When Portland Mayor Sam Adams heard my suggested topics for an interview regarding accomplishments during his one term, he bristled.
That’s because I made the mistake of telling him I wanted him to, along with listing five accomplishments, five post-term goals, etc, list five things he didn’t get done.
“Man, what is it with you guys?” he said, with a kind-of smile. “I’ve done a lot.”
Truth be told, he really has.
For a piece that’ll run in Friday’s Business Journal issue, Adams talked of his economic development plan, which is, in terms of scope, the city’s first in decades.
The plan helped establish Portland’s clusters strategy which could shape growth in the city long after Adams has moved on to his next policy gig.
He also talked about his economic development cabinet, the downtown retail strategy, the Portland Development Commission’s changing role, Solopower, the Brookings Institute’s plan to help Portland boost it’s already healthy exports figures … we talked about a lot of things.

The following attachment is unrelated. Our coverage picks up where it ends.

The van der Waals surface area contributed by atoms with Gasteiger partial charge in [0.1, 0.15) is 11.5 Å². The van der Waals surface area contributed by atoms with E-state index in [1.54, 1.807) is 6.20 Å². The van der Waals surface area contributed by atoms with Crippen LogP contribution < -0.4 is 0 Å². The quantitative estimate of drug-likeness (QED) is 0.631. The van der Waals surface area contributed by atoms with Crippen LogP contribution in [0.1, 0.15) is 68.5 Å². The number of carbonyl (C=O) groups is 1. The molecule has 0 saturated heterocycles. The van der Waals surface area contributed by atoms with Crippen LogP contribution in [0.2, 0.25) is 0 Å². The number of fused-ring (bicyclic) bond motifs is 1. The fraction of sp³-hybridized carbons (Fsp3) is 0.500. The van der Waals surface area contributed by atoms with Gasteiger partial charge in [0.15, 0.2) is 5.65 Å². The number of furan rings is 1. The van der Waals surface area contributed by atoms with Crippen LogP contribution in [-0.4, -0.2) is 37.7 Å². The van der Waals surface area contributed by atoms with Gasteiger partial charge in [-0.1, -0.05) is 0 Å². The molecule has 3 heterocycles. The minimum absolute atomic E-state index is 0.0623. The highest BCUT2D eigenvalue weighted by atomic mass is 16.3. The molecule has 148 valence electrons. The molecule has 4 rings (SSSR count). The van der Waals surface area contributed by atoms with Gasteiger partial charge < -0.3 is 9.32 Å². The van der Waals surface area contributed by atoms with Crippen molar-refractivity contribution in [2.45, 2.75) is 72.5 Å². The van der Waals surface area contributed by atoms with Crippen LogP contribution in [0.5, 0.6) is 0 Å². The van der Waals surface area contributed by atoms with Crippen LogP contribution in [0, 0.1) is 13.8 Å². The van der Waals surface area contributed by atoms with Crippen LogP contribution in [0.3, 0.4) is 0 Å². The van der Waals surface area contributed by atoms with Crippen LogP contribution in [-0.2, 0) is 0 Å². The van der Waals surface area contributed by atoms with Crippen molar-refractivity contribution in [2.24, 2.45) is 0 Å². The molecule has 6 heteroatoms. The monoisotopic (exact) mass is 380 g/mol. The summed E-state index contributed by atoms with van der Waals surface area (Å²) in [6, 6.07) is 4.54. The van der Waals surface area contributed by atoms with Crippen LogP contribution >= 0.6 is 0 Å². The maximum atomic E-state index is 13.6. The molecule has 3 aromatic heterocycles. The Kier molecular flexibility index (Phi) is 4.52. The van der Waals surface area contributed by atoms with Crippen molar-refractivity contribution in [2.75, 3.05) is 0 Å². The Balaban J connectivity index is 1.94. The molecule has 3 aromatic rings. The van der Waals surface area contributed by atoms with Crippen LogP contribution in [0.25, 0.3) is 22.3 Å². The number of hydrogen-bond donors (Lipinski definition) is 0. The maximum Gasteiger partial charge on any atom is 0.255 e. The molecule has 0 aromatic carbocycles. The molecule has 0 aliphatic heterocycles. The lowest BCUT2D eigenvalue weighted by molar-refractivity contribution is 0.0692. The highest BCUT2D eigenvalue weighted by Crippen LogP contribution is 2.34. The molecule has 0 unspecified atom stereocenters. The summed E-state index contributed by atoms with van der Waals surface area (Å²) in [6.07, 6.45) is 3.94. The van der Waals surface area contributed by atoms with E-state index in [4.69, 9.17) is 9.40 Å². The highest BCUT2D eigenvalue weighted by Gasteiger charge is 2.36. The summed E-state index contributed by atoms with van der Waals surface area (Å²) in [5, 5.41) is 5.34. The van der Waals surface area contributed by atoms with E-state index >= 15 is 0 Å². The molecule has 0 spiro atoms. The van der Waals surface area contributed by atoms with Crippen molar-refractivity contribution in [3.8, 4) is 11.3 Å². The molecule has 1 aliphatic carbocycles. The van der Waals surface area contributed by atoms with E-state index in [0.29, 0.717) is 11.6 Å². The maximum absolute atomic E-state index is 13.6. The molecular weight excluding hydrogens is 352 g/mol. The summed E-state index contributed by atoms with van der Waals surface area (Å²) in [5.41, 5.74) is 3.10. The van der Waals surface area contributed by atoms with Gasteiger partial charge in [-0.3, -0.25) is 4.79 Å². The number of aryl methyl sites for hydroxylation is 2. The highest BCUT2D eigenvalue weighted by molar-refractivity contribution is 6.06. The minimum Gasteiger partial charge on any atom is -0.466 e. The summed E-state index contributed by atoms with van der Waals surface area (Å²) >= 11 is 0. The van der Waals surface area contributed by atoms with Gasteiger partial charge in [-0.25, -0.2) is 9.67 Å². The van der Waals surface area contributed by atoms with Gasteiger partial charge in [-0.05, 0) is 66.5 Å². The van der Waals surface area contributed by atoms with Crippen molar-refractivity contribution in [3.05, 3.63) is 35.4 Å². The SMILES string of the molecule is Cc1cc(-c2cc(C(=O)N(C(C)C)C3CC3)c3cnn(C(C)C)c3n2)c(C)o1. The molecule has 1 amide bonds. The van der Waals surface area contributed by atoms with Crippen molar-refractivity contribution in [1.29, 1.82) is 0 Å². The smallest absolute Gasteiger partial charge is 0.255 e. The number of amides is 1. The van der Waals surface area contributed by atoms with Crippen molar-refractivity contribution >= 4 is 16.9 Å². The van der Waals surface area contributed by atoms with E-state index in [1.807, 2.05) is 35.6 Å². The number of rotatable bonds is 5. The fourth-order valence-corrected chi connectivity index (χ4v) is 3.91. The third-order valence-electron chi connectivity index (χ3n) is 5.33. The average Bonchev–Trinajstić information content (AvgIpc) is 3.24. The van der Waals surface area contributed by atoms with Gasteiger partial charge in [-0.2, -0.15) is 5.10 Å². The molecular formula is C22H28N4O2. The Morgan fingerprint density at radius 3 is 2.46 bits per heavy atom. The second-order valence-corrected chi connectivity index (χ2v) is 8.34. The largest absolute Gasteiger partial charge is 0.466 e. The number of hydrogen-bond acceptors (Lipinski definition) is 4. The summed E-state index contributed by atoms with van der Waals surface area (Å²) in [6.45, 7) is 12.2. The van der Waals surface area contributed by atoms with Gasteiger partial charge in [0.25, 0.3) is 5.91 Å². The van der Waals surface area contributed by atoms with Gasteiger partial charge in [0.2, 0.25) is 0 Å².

And then Adams had to run, specifically, to last Thursday’s Council session.
So we didn’t get a chance to talk about how Adams arguably came back from the major deficit he dug after the Beau Breedlove scandal came to light.
Nor did we talk about one of the most mayoral moves I’ve ever seen anyone in that position make, during a meeting regarding the so-called River Plan. More on that later this week.
We also never got to those “things he didn’t get done.” And while Adams said he’ll get back to me, it’s going to be a busy couple of days. It seems like all I’ve done the last two weeks is preview City Council items he’s introduced in hopes of leaving City Hall on a high note.
In the meantime, I’m sure those following Portland business have a take on Adams’ performance.
Send me your takes (to email@example.com) on what Sam’s done right, as well as what’s been lacking and your final word on the condition in which Adams, after four memorable years, is leaving the city.